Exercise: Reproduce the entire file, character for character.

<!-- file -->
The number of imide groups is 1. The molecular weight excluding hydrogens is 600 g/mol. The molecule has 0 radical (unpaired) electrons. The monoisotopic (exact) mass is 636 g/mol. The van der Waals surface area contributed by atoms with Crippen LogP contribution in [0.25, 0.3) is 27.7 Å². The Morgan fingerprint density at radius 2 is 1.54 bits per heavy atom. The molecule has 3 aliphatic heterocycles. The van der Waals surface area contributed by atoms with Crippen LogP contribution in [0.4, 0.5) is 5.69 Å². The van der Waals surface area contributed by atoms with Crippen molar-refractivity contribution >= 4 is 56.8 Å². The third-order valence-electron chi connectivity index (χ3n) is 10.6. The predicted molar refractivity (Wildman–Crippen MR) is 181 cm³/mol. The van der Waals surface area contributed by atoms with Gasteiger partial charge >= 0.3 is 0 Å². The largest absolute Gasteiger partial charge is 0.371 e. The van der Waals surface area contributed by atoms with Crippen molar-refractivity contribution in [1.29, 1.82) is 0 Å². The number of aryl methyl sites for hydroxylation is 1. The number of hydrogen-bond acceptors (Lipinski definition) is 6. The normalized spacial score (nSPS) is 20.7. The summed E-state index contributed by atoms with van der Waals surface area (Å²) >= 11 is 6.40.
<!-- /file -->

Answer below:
The number of imide groups is 1. The molecular weight excluding hydrogens is 600 g/mol. The molecule has 0 radical (unpaired) electrons. The monoisotopic (exact) mass is 636 g/mol. The van der Waals surface area contributed by atoms with Crippen LogP contribution in [0.25, 0.3) is 27.7 Å². The Morgan fingerprint density at radius 2 is 1.54 bits per heavy atom. The molecule has 3 aliphatic heterocycles. The van der Waals surface area contributed by atoms with Crippen LogP contribution in [0.4, 0.5) is 5.69 Å². The van der Waals surface area contributed by atoms with Crippen molar-refractivity contribution >= 4 is 56.8 Å². The third-order valence-electron chi connectivity index (χ3n) is 10.6. The predicted molar refractivity (Wildman–Crippen MR) is 181 cm³/mol. The van der Waals surface area contributed by atoms with Gasteiger partial charge >= 0.3 is 0 Å². The largest absolute Gasteiger partial charge is 0.371 e. The van der Waals surface area contributed by atoms with Crippen molar-refractivity contribution in [1.29, 1.82) is 0 Å². The number of aryl methyl sites for hydroxylation is 1. The number of hydrogen-bond acceptors (Lipinski definition) is 6. The normalized spacial score (nSPS) is 20.7. The summed E-state index contributed by atoms with van der Waals surface area (Å²) >= 11 is 6.40.